If you are a co-defendant in an arbitration case with a claim for contribution, you had better assert it in the arbitration proceedings. Otherwise, you may lose the right under the Joint Tortfeasors Act to make your co-defendant pay more than his pro rata share. This result follows under this decision because the Act requires the cross claim be asserted before "judgment" is rendered and the arbitration award counts as a judgment for that purpose.
After the entry of an order compelling arbitration, the defendant delayed the arbitration and even sought to re-litigate the underlying suit compelling arbitration. The Court was not impressed and found the defendant in contempt, imposing severe sanctions.
In this case, the Court of Chancery declined to upset an arbitrator's decision and explained the limits on the Court's review of arbitration awards. Here, that limit applied even when the arbitrator had declined to rule based on his decision that he lacked jurisdiction.
The Delaware Arbitration Act has a unique provision that permits the Court of Chancery to enjoin an arbitration when the claim asserted is barred by a statute of limitations. However, to get into Court, the arbitration agreement must be governed by Delaware's Arbitration Act. If it is not, then this unique remedy is not available, and it is up to the arbitrator to decide if the claim is barred on limitations grounds.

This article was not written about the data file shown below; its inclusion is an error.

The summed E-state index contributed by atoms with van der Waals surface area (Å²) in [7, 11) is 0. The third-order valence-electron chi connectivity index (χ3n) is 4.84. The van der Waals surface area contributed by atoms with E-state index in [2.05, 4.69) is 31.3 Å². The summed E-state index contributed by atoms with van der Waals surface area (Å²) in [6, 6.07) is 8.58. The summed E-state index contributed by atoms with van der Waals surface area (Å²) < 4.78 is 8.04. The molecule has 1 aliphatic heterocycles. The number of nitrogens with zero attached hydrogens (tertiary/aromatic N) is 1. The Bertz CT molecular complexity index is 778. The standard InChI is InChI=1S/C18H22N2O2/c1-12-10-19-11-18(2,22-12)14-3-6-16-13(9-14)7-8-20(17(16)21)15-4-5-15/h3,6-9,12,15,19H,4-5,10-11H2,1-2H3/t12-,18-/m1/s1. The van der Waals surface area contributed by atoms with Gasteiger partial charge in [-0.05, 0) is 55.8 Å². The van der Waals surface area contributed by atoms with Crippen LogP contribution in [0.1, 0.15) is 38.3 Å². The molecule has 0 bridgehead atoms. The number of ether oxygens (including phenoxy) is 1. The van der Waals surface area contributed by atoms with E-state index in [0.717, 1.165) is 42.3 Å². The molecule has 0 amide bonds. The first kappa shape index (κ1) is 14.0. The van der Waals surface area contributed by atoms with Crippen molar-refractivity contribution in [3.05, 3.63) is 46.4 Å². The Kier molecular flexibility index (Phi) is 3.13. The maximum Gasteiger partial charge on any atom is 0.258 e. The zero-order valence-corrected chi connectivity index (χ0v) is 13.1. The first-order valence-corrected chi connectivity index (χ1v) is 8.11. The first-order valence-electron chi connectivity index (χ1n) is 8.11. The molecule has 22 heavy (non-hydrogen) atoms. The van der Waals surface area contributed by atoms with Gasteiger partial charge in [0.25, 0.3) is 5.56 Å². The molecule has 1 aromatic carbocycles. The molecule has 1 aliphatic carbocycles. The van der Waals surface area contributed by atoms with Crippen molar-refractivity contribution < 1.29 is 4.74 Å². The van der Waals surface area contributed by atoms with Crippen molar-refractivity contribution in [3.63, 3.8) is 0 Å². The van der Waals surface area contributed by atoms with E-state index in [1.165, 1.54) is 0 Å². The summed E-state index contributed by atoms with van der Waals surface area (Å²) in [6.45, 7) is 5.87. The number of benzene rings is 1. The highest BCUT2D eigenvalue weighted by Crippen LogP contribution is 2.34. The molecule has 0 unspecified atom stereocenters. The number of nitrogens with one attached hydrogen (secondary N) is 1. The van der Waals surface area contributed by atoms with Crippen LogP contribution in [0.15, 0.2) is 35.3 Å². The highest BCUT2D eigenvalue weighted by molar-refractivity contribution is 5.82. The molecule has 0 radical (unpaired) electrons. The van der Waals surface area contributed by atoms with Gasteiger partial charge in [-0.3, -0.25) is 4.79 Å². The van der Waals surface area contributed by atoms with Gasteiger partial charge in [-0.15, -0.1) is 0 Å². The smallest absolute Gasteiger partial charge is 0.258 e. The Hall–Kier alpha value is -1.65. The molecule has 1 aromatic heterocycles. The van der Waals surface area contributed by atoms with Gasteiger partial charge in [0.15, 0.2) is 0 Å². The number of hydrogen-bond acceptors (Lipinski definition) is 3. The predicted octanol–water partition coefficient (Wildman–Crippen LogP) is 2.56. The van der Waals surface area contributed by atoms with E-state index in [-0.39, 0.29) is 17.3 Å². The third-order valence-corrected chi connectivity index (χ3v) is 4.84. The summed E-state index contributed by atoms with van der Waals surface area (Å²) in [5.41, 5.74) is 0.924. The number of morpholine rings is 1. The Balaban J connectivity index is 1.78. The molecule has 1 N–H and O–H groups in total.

This decision also contains an excellent discussion of when the Delaware Arbitration Act applies and, when it does, to what extent its provisions control.
The extent to which a court will review an arbitration award is a tricky question. The court may do so when the arbitrator exceeds his authority. But, what does that really mean? This decision explains this vague standard of review.
In general, if the decision seems grounded in the facts presented to the arbitrator and is within the subjects that she may deal with under the parties agreement to arbitrate, the decision will be upheld even if the court would have decided the matter differently.
In this decision, the Superior Court ruled sua sponte that it lacked subject matter jurisdiction over an action seeking declaratory relief and requesting the appointment of an arbitrator. The court held that under 10 Del. C. § 5704 the Court of Chancery has exclusive jurisdiction to appoint an arbitrator when the parties’ agreed upon method of appointment fails for any reason.